PIRG’s comments on the FTC Health Breach Notification Rule

Health apps shouldn't be able to share our sensitive data with third party companies. The FTC is looking to rein them in with its Health Breach Notification Rule

A stethoscope sits next to an open laptop
NegativeSpace | Public Domain
Health data online poses serious privacy challenges.

Health apps, websites and fitness devices aren’t covered by HIPAA, and that’s a problem. Right now, these tools can legally share your sensitive health data with third party companies, including tech companies and advertisers.

The FTC has taken action against companies like GoodRx for sharing data with Facebook, and it’s looking to strengthen rules stopping health apps from using our data however they like.

PIRG supports the FTC’s new focus on protecting consumers in the digital age. We submitted comments expressing our support and asking the FTC to take even further action.

Download our full comments.

To protect consumers, the FTC should:

  1.  Finalize the proposed amendment to the Health Breach Notification Rule that expands the types of covered entities to include health apps, sites and fitness devices.
  2. Add data brokers and online advertising companies in the list of companies that have to follow the rule.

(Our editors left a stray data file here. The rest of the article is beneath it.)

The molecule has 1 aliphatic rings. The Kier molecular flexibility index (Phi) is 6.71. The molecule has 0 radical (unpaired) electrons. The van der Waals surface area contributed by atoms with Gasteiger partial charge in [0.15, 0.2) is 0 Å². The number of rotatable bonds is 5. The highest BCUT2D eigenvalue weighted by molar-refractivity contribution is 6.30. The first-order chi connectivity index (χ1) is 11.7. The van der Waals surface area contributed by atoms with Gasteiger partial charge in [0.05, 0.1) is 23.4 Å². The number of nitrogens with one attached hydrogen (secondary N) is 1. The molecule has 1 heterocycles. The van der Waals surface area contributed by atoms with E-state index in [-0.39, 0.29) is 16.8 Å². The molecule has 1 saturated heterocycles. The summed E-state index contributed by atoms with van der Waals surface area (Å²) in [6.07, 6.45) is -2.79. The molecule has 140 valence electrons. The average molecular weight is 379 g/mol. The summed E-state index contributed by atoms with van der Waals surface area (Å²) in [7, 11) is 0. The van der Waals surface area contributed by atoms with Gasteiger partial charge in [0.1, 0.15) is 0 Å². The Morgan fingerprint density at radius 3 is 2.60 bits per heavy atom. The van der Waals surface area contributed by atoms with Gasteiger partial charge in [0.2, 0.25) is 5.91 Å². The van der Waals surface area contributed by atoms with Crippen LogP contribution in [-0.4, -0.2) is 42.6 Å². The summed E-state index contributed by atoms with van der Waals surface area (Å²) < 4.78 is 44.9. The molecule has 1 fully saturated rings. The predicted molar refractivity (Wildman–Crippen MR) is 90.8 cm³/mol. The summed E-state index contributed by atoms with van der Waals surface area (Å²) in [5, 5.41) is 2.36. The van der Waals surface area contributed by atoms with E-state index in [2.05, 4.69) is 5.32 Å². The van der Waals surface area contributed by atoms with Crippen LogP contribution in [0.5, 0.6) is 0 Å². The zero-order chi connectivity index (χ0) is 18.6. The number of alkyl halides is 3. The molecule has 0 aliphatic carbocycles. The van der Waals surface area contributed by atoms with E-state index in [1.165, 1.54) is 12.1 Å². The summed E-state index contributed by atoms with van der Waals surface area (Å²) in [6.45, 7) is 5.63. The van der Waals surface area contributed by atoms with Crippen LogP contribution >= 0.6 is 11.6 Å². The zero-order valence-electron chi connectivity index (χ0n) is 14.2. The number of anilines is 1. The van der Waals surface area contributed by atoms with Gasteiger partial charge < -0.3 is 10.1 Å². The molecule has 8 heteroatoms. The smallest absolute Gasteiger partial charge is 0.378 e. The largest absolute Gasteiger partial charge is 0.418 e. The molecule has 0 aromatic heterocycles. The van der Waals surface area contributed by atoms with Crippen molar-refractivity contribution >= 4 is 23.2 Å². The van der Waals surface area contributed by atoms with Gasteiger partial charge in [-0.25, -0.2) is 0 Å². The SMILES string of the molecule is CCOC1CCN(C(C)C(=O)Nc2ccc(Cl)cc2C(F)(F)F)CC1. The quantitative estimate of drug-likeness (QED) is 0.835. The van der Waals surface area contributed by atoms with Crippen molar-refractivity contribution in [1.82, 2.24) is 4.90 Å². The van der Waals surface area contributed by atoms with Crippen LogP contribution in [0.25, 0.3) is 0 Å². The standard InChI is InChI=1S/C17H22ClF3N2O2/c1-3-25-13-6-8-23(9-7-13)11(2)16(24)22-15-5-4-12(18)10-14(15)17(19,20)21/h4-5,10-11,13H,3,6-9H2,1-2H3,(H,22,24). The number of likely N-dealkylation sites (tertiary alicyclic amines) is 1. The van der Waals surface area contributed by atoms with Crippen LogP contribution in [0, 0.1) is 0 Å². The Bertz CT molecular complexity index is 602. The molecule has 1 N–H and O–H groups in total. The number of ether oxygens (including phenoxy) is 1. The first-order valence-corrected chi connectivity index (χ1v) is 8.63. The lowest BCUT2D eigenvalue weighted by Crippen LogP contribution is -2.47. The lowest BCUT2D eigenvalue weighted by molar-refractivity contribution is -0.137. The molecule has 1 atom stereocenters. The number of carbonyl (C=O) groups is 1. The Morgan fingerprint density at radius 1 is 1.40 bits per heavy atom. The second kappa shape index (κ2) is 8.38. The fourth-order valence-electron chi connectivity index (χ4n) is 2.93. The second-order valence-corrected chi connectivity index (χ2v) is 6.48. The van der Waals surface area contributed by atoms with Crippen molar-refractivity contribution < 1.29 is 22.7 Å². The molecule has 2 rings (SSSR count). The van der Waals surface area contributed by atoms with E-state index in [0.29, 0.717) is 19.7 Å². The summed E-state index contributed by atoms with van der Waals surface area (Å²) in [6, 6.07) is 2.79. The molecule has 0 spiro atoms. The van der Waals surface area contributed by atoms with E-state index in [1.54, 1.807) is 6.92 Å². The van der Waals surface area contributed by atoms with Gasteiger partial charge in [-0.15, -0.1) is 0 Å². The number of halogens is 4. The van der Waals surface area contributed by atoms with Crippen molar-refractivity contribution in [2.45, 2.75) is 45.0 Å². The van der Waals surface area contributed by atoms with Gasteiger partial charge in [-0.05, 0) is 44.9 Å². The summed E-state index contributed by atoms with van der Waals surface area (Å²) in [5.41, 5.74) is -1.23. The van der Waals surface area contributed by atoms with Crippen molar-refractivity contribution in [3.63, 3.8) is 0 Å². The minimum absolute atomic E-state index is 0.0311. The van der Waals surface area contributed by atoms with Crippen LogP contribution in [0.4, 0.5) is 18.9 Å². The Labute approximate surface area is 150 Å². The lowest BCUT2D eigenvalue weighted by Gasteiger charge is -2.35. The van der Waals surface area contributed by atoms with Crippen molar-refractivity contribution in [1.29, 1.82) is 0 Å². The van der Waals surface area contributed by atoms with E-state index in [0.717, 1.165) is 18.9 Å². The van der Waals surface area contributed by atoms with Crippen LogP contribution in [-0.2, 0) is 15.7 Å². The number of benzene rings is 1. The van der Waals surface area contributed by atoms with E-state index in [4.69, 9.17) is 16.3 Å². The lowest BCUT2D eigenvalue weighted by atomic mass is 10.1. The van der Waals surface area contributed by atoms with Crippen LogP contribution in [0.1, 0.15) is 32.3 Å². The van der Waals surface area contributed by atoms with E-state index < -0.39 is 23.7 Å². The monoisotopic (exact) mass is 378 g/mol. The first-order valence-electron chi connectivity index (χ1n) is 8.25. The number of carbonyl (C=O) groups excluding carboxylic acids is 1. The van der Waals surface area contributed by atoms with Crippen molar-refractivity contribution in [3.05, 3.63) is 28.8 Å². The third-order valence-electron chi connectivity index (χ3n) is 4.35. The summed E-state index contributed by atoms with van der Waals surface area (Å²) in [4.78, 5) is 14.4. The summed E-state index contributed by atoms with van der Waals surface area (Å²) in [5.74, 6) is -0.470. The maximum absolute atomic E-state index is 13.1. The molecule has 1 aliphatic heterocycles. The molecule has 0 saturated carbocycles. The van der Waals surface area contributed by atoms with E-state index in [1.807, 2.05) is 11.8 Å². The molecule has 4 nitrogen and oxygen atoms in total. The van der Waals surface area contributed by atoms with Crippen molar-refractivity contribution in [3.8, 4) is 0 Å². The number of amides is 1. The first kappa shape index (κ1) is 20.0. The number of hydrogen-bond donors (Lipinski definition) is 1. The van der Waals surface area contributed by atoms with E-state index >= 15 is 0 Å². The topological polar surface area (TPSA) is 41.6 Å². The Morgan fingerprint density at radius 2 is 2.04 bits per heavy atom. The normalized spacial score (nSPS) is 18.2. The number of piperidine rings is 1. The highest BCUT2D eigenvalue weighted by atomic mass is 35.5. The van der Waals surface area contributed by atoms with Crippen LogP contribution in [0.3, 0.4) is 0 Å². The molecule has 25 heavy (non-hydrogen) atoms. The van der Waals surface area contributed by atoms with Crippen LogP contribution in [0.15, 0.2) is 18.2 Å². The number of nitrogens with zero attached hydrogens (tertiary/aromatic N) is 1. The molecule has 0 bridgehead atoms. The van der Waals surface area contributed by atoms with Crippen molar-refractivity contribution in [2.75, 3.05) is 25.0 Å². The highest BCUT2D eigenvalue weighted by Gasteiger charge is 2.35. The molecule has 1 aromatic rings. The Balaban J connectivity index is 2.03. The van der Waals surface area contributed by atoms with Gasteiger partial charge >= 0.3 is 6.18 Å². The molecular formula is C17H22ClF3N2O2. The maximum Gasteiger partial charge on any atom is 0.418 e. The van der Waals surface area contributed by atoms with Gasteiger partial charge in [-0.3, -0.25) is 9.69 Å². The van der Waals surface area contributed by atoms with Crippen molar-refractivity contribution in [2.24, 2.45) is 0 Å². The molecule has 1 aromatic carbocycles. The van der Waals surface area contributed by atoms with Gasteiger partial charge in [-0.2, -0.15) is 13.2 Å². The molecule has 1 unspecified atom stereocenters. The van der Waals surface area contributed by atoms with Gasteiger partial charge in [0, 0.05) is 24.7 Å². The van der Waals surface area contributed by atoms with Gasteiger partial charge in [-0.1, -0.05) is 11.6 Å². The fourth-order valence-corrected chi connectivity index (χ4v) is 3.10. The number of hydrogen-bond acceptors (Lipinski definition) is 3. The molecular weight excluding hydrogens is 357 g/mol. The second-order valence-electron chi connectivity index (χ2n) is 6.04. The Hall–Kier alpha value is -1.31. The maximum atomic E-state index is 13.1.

3. Finalize the proposed change that would count the sharing of health data with third parties as a data breach.
  4. Add that the collection of unnecessary data also qualifies a data breach.

Along with our comments, we submitted over 9,600 petition signatures from PIRG members to the FTC encouraging it to take action.

Tell the FTC: Health apps shouldn’t share our data
A stethoscope sits next to an open laptop

Tell the FTC: Health apps shouldn’t share our data

Did you know that health apps like fitness trackers are allowed to share and even sell your private health information -- totally legally? Take action to put a stop to this practice and protect our data.



R.J. Cross

Director, Don't Sell My Data Campaign, PIRG; Policy Analyst, Frontier Group

R.J. focuses on data privacy issues and the commercialization of personal data in the digital age. Her work ranges from consumer harms like scams and data breaches, to manipulative targeted advertising, to keeping kids safe online. In her work at Frontier Group, she has authored research reports on government transparency, predatory auto lending and consumer debt. Her work has appeared in WIRED magazine, CBS Mornings and USA Today, among other outlets. When she’s not protecting the public interest, she is an avid reader, fiction writer and birder.

Patricia Kelmar

Senior Director, Health Care Campaigns, PIRG

Patricia directs the health care campaign work for U.S. PIRG and provides support to our state offices for state-based health initiatives. Her prior roles include senior director of health policy with the National Consumers League, senior policy advisor at NJ Health Care Quality Institute, and advocate at AARP and NJPIRG. She serves on the Ground Ambulance and Patient Billing Advisory Committee at the Centers for Medicare and Medicaid Services. Patricia enjoys walks along the Potomac River and sharing her love of books with her friends and family around the world.

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